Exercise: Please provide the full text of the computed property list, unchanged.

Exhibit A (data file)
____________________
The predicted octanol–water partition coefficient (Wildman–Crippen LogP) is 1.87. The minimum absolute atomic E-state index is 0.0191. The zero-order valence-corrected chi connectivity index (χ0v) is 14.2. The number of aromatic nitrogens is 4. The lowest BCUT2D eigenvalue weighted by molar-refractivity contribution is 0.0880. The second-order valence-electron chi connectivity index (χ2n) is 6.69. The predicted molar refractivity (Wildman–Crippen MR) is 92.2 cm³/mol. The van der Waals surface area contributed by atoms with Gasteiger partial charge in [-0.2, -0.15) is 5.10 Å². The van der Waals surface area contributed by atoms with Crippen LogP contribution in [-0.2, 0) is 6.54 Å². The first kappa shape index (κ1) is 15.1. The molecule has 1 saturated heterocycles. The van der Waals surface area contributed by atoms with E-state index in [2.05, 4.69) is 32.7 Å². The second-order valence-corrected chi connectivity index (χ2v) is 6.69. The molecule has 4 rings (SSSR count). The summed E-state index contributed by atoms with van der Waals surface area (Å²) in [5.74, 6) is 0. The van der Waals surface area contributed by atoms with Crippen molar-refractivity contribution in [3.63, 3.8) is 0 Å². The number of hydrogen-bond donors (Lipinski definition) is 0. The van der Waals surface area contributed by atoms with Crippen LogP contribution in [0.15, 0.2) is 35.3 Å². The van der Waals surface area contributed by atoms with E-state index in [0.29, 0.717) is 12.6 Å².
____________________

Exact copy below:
The predicted octanol–water partition coefficient (Wildman–Crippen LogP) is 1.87. The minimum absolute atomic E-state index is 0.0191. The zero-order valence-corrected chi connectivity index (χ0v) is 14.2. The number of aromatic nitrogens is 4. The lowest BCUT2D eigenvalue weighted by molar-refractivity contribution is 0.0880. The second-order valence-electron chi connectivity index (χ2n) is 6.69. The predicted molar refractivity (Wildman–Crippen MR) is 92.2 cm³/mol. The van der Waals surface area contributed by atoms with Gasteiger partial charge in [-0.2, -0.15) is 5.10 Å². The van der Waals surface area contributed by atoms with Crippen LogP contribution in [-0.2, 0) is 6.54 Å². The first kappa shape index (κ1) is 15.1. The molecule has 1 saturated heterocycles. The van der Waals surface area contributed by atoms with E-state index in [2.05, 4.69) is 32.7 Å². The second-order valence-corrected chi connectivity index (χ2v) is 6.69. The molecule has 4 rings (SSSR count). The summed E-state index contributed by atoms with van der Waals surface area (Å²) in [5.74, 6) is 0. The van der Waals surface area contributed by atoms with Crippen molar-refractivity contribution in [3.63, 3.8) is 0 Å². The number of hydrogen-bond donors (Lipinski definition) is 0. The van der Waals surface area contributed by atoms with Crippen LogP contribution in [0.15, 0.2) is 35.3 Å². The van der Waals surface area contributed by atoms with E-state index in [0.29, 0.717) is 12.6 Å².